As you can see, we have squared all the elements of the list. We said that we can apply embedded functions much more easily with the lambda() function that we have processed in our previous lesson. Let’s do the same example with the lambda function, then you will understand much better.

list = [1,2,3,4,5,6,7,8,9,10]
 
map2 = map(lambda number:number**2,list)
 
print(list(map2))

As you can see, we can do it much more easily with the lambda() function.

If we make a concise explanation, the map() function takes multiple parameters, the first being a function, and applies the function to other parameters. So it’s not limited to applying to just one data type. Let’s show it with an example.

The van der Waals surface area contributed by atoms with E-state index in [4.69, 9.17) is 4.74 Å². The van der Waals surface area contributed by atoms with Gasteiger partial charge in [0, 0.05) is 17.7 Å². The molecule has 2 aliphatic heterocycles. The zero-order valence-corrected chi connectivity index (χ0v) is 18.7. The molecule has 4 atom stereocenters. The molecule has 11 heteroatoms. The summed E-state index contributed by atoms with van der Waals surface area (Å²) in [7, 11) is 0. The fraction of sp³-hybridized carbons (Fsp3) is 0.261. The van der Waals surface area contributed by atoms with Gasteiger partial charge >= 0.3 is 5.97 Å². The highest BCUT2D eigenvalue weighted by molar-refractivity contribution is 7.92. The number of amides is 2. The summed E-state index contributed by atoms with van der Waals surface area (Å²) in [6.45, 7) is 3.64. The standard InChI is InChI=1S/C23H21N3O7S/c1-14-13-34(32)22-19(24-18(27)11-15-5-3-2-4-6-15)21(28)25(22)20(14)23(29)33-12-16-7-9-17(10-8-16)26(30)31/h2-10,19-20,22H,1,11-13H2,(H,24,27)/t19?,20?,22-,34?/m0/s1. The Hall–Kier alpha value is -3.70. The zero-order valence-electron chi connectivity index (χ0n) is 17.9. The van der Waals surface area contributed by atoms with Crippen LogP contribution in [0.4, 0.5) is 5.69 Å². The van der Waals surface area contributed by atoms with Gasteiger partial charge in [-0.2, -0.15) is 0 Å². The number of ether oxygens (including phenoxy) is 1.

list1 = [1,3,5,9,7,6]
list2 = [6,8,7,9,4,6]
list3 = [8,4,9,3,1,5]

map2 = map(lambda x,y,z:x*y*z,list1,list2,list3)

print(list(map2))

As you can see, we can apply the map() function on more than one data at the same time.

reduce()

The structure of this function is almost similar to the structure of the map() function. In this function, the other parameter, the list, etc., is the function that it takes as a parameter. Applies on the first two apples of data. I know you are confused, you will understand better if we show it with an example.

reduce(function,iter1,iter2)

Before explaining the example, we need to include the reduce() function in the project after the later versions, so let’s include the reduce() function in the project first.

from functools import reduce

Don’t get confused, I will cover the subject of import in the project in the next lessons. For now, focus on the general structure of the reduce function.

list = [0,1,2,3,4,5,6]

reduce1 = reduce(lambda x,y:x+y,list)
print(reduce1)